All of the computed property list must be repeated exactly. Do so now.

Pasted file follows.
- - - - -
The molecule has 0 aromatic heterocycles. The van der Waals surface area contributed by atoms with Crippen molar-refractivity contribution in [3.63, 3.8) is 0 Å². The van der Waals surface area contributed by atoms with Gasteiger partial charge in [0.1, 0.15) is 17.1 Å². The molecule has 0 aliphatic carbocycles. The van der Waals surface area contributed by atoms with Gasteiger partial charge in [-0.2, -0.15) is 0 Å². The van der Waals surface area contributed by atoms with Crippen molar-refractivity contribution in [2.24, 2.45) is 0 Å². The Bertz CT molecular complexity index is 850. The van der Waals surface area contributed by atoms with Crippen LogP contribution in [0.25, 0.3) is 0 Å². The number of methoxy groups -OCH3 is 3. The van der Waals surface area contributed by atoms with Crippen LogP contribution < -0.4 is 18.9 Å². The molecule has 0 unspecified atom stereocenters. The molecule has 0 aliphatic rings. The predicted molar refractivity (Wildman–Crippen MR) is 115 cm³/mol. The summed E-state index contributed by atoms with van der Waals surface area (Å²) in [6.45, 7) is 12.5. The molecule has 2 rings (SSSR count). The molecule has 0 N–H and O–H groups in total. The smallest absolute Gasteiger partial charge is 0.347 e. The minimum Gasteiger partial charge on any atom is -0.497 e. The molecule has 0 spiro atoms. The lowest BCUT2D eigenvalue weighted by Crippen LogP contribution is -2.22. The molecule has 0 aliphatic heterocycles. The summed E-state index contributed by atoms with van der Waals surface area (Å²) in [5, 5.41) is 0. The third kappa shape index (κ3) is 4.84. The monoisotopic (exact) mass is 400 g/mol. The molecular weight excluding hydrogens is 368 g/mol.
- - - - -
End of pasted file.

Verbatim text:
The molecule has 0 aromatic heterocycles. The van der Waals surface area contributed by atoms with Crippen molar-refractivity contribution in [3.63, 3.8) is 0 Å². The van der Waals surface area contributed by atoms with Gasteiger partial charge in [0.1, 0.15) is 17.1 Å². The molecule has 0 aliphatic carbocycles. The van der Waals surface area contributed by atoms with Gasteiger partial charge in [-0.2, -0.15) is 0 Å². The van der Waals surface area contributed by atoms with Crippen molar-refractivity contribution in [2.24, 2.45) is 0 Å². The Bertz CT molecular complexity index is 850. The van der Waals surface area contributed by atoms with Crippen LogP contribution in [0.25, 0.3) is 0 Å². The number of methoxy groups -OCH3 is 3. The van der Waals surface area contributed by atoms with Crippen LogP contribution < -0.4 is 18.9 Å². The molecule has 0 unspecified atom stereocenters. The molecule has 0 aliphatic rings. The predicted molar refractivity (Wildman–Crippen MR) is 115 cm³/mol. The summed E-state index contributed by atoms with van der Waals surface area (Å²) in [6.45, 7) is 12.5. The molecule has 2 rings (SSSR count). The molecule has 0 N–H and O–H groups in total. The smallest absolute Gasteiger partial charge is 0.347 e. The minimum Gasteiger partial charge on any atom is -0.497 e. The molecule has 0 spiro atoms. The lowest BCUT2D eigenvalue weighted by Crippen LogP contribution is -2.22. The molecule has 0 aliphatic heterocycles. The summed E-state index contributed by atoms with van der Waals surface area (Å²) in [5, 5.41) is 0. The third kappa shape index (κ3) is 4.84. The monoisotopic (exact) mass is 400 g/mol. The molecular weight excluding hydrogens is 368 g/mol.